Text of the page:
If you've traveled by air lately, you probably paid to check your luggage and for on-board snacks, and you may have even paid for a whole host of other things that may not have been clear before you purchased your ticket.

A new report finds airlines took in $27 billion in fees in 2012, a 20 percent jump over the year before.

"The biggest problem is not so much the fees themselves. The biggest problem is the fact that the airlines do not disclose the fees," said Charlie Leocha, director of the Consumer Travel Alliance. "It's something we've been dealing with since 2008 when American Airlines became the first to break out baggage fees and since then, the airlines haven't seen a fee that they don't like. Stopping them from charging fees is not going to be easy."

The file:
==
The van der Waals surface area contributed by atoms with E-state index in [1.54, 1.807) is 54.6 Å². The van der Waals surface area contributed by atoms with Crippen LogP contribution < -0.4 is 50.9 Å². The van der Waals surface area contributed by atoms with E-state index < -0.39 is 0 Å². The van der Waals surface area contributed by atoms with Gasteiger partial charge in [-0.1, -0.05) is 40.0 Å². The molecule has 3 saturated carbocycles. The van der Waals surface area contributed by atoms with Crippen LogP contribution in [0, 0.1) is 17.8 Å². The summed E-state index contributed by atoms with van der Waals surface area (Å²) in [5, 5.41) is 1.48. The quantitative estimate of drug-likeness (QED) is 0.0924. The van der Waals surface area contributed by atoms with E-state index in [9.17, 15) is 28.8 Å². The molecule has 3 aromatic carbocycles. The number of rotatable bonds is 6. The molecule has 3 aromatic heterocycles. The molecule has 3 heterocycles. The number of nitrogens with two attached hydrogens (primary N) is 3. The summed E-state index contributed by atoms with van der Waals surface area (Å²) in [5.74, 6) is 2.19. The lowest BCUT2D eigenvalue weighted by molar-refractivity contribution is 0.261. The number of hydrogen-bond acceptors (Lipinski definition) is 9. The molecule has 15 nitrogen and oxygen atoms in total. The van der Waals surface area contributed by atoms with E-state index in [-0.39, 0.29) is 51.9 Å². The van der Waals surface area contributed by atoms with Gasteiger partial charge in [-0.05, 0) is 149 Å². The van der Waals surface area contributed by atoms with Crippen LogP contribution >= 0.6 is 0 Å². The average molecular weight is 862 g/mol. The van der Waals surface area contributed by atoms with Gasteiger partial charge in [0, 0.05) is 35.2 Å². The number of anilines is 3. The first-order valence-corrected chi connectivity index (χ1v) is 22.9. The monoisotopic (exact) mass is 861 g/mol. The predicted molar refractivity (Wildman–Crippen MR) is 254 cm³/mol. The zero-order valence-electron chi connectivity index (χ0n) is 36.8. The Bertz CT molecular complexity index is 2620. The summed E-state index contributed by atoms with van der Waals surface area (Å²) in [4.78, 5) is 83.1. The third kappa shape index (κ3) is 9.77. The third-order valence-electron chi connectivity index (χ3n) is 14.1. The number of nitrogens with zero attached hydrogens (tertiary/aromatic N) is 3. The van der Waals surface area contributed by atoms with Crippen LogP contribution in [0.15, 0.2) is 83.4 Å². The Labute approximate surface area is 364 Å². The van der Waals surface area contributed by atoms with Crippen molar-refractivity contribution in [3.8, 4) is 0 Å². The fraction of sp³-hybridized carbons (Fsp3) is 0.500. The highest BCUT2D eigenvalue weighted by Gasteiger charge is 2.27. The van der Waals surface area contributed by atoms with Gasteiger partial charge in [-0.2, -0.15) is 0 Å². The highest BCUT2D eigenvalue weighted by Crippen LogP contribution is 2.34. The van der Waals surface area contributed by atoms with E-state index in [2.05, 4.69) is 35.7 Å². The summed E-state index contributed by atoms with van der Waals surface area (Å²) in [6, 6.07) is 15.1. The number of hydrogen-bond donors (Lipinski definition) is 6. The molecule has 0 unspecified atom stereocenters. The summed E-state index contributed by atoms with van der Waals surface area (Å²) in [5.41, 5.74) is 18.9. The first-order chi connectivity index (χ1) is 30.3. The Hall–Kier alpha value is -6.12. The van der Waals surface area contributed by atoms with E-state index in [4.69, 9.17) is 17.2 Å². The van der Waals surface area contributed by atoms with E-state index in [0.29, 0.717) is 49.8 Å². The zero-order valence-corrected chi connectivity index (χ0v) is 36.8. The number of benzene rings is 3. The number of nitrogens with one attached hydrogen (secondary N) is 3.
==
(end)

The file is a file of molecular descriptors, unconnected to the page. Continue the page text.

Currently there's a push for more fee transparency.

"We're trying to at least get the airlines to tell us how much these fees are going to cost us before we buy our airline tickets instead of layering them on afterward," said Leocha. "It almost makes it impossible to compare prices. The airlines have made the system so complicated that the normal person can't figure it out. We want to get the airlines to release all the data on their fees and present it on a screen for consumers to look at. It should include the airfare, plus baggage fees, plus seat reservation fees and at least start with those fees so we know what the basic cost of travel will be."

Fees are expected to get worse before they get better.

The Consumer Travel Alliance has been working with the U.S. Department of Transportation to release a mandate which would require airlines to tell passengers how much the basic cost of travel is.

"If we can punch this information into a computer once the airlines release the data, then passengers will be able to see what the full cost of travel is," said Leocha.